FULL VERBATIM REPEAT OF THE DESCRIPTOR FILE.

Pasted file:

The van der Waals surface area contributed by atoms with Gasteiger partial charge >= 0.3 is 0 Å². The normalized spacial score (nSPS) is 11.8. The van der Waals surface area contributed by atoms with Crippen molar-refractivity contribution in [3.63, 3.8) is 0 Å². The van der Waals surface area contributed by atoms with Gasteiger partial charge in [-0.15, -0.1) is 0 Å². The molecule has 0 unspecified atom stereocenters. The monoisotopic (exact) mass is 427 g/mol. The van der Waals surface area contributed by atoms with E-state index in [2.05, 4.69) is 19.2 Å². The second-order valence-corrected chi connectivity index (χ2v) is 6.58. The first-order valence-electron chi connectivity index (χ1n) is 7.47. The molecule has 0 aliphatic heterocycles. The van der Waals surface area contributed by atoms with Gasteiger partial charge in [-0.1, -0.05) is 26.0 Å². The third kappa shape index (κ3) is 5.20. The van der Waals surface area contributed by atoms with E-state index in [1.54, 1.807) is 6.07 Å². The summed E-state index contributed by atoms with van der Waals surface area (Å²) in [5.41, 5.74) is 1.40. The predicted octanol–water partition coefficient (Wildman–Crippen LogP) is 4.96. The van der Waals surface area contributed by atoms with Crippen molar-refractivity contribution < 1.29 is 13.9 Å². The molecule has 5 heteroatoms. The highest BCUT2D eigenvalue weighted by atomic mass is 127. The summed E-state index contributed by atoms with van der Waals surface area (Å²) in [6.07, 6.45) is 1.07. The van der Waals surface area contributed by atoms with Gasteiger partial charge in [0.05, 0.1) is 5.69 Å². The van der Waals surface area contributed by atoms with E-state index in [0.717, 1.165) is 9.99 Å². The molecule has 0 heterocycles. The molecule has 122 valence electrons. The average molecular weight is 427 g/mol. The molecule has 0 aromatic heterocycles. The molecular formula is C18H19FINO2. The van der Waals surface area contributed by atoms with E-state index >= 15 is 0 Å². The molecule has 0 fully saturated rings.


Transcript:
The van der Waals surface area contributed by atoms with Gasteiger partial charge >= 0.3 is 0 Å². The normalized spacial score (nSPS) is 11.8. The van der Waals surface area contributed by atoms with Crippen molar-refractivity contribution in [3.63, 3.8) is 0 Å². The van der Waals surface area contributed by atoms with Gasteiger partial charge in [-0.15, -0.1) is 0 Å². The molecule has 0 unspecified atom stereocenters. The monoisotopic (exact) mass is 427 g/mol. The van der Waals surface area contributed by atoms with E-state index in [2.05, 4.69) is 19.2 Å². The second-order valence-corrected chi connectivity index (χ2v) is 6.58. The first-order valence-electron chi connectivity index (χ1n) is 7.47. The molecule has 0 aliphatic heterocycles. The van der Waals surface area contributed by atoms with Gasteiger partial charge in [-0.1, -0.05) is 26.0 Å². The third kappa shape index (κ3) is 5.20. The van der Waals surface area contributed by atoms with E-state index in [1.54, 1.807) is 6.07 Å². The summed E-state index contributed by atoms with van der Waals surface area (Å²) in [5.41, 5.74) is 1.40. The predicted octanol–water partition coefficient (Wildman–Crippen LogP) is 4.96. The van der Waals surface area contributed by atoms with Crippen molar-refractivity contribution < 1.29 is 13.9 Å². The molecule has 5 heteroatoms. The highest BCUT2D eigenvalue weighted by atomic mass is 127. The summed E-state index contributed by atoms with van der Waals surface area (Å²) in [6.07, 6.45) is 1.07. The van der Waals surface area contributed by atoms with Gasteiger partial charge in [0.05, 0.1) is 5.69 Å². The van der Waals surface area contributed by atoms with E-state index in [0.717, 1.165) is 9.99 Å². The molecule has 0 heterocycles. The molecule has 122 valence electrons. The average molecular weight is 427 g/mol. The molecule has 0 aromatic heterocycles. The molecular formula is C18H19FINO2. The van der Waals surface area contributed by atoms with E-state index >= 15 is 0 Å². The molecule has 0 fully saturated rings.